Tidbits for Political Junkies with Short Attention Spans & Hearty Appetites


Sunday, April 18, 2004

Talking Heads to 9/11 Commissioners: Don’t be Talking Heads

I had earlier taken note of General Wayne Downing (here and here), the first of several successors to Richard Clarke’s role as the Bush Administration’s chief counter-terrorism expert. Friday, he made another appearance, this time on the op-ed page of the New York Times, in a piece co-authored with Juliette Kayyem, where he argues that the 9/11 commission should impose “a voluntary gag order on itself.”

I respectfully disagree.

First, his prime complaint – that commission members undermine their credibility by commenting on news shows– fails to consider what would most likely occur if the commissioners did not do so: mainly, that the news media would simply fill the void in their story-slots with other, less directly informed, talking heads. To argue that this would help matters is at best doubtful. That the authors – both themselves NBC commentators – might stand to gain further employment by stepping into that very void also does nothing to bolster their claim.

Second, to argue the merits of a gag order, they posit an analogy between the commissioners’ role, and that of a jury. This is also questionable. To accept this analogy, you would somehow have to imagine jurors who directly question witnesses, keep extensive notes, and deliver detailed written analyses of their findings, which may well turn out to be nuanced and somewhat ambiguous – though exactly how they are supposed to get through the questioning part without first opening their mouths is still not clear to me.

Third, the entire courtroom analogy is weak. There are no specific charges, no clear defendant, and no formal sanctioning power. Apart from certain similarities of setting, and the fact that there are witnesses who (with a notable pair of exceptions) give sworn testimony, the hearings, at least from this non-lawyer’s perspective, bear little resemblance to a courtroom proceeding (though it would have been a welcome development had the commissioners issued more judge-like admonishments to “answer the question”).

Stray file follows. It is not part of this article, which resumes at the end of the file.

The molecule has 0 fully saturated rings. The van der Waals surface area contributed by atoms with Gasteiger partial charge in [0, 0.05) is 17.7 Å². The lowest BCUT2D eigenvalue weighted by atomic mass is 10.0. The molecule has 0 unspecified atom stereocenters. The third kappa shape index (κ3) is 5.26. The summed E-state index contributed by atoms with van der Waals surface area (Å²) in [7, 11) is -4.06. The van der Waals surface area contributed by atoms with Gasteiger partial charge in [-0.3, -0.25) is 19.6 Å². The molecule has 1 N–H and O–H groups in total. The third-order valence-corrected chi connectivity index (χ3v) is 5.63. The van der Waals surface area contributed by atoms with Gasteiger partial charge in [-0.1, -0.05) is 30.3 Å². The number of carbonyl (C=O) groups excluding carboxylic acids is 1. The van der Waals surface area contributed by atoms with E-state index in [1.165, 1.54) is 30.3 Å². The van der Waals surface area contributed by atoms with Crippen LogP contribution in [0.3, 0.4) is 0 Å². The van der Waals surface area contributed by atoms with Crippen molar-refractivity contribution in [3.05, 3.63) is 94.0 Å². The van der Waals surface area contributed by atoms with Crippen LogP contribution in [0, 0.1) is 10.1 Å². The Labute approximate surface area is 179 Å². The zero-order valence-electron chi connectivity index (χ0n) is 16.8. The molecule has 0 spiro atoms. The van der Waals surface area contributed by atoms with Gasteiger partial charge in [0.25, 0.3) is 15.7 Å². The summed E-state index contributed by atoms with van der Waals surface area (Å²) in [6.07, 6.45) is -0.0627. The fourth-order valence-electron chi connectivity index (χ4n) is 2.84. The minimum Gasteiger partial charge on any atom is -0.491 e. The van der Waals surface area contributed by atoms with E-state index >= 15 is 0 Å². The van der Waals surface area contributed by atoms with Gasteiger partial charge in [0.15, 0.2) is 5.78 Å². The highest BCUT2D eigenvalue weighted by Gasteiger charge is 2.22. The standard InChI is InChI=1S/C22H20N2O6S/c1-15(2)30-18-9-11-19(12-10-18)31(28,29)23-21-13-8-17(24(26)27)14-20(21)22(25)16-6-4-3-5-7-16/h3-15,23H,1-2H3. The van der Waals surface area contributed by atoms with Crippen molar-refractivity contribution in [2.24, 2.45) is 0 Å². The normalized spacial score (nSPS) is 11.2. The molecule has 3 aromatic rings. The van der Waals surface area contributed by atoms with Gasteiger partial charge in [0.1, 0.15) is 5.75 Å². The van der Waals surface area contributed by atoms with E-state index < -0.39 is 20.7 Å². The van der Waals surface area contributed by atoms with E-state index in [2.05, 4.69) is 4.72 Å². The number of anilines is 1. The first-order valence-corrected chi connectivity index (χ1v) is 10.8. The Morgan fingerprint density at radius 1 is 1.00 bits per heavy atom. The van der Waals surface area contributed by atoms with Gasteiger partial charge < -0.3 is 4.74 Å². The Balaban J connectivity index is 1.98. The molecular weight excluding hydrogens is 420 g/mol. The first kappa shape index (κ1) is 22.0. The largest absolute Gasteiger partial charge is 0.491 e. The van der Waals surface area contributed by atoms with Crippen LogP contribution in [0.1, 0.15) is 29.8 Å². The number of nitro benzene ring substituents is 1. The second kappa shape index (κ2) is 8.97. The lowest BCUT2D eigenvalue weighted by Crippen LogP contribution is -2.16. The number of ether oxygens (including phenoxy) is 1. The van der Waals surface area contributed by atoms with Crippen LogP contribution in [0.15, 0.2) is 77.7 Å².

The commission is an investigative body, acting on behalf of the public. Their role, in simple terms, is not to prosecute the thief after your house has been robbed, but rather to answer the questions that you might pose to your most trusted advisors in the aftermath: is there something we overlooked, that might have prevented this; and what can we do now, that might stop this from happening again?

Fourth, it is difficult to imagine that any eventual finding would be more credible by concealing from the public the vigorous debate that went into it. I, for one, am less likely to suspect a whitewash after hearing from the likes of Bob Kerry and Richard Ben-Veniste; the public comments of Jim Thompson and others may help assure my more rightward-leaning brethren that the commission is not a "partisan attack" on the White House.

Finally, it is worth noting that the very visibility of the proceedings has produced some results that, more than likely, will materially improve the credibility of the outcome. Comment and public controversy over Condoleezza Rice’s refusal to testify, and subsequently over the White House stonewalling over the August 11 PDB, just to name two, has made a valuable difference in the evidence available to the commission and to the public. I doubt that we would have made much progress on either point had the commissioners been more guarded in their comments.

So, in other words, sorry General, I don't buy your logic, or your conclusions. But I tell you what: before we spend too much time arguing whether the commission's conclusions are credible, why don't we wait and find out what they are?


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